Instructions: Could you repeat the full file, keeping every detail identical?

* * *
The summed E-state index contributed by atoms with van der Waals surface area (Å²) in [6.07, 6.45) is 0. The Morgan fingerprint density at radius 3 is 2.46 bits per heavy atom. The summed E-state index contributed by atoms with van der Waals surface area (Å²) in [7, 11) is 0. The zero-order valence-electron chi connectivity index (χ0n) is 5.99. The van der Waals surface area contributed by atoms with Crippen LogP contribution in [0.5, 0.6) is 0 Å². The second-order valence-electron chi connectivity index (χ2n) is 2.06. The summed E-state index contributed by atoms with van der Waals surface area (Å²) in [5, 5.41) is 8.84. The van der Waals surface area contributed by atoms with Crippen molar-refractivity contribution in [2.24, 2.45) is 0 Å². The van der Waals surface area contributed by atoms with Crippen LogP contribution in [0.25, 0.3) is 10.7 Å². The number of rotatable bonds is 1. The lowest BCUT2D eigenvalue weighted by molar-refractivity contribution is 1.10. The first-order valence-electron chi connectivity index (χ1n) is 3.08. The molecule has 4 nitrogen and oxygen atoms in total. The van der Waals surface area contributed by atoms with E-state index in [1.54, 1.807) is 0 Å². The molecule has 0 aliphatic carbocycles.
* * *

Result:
The summed E-state index contributed by atoms with van der Waals surface area (Å²) in [6.07, 6.45) is 0. The Morgan fingerprint density at radius 3 is 2.46 bits per heavy atom. The summed E-state index contributed by atoms with van der Waals surface area (Å²) in [7, 11) is 0. The zero-order valence-electron chi connectivity index (χ0n) is 5.99. The van der Waals surface area contributed by atoms with Crippen LogP contribution in [0.5, 0.6) is 0 Å². The second-order valence-electron chi connectivity index (χ2n) is 2.06. The summed E-state index contributed by atoms with van der Waals surface area (Å²) in [5, 5.41) is 8.84. The van der Waals surface area contributed by atoms with Crippen molar-refractivity contribution in [2.24, 2.45) is 0 Å². The van der Waals surface area contributed by atoms with Crippen LogP contribution in [0.25, 0.3) is 10.7 Å². The number of rotatable bonds is 1. The lowest BCUT2D eigenvalue weighted by molar-refractivity contribution is 1.10. The first-order valence-electron chi connectivity index (χ1n) is 3.08. The molecule has 4 nitrogen and oxygen atoms in total. The van der Waals surface area contributed by atoms with E-state index in [1.54, 1.807) is 0 Å². The molecule has 0 aliphatic carbocycles.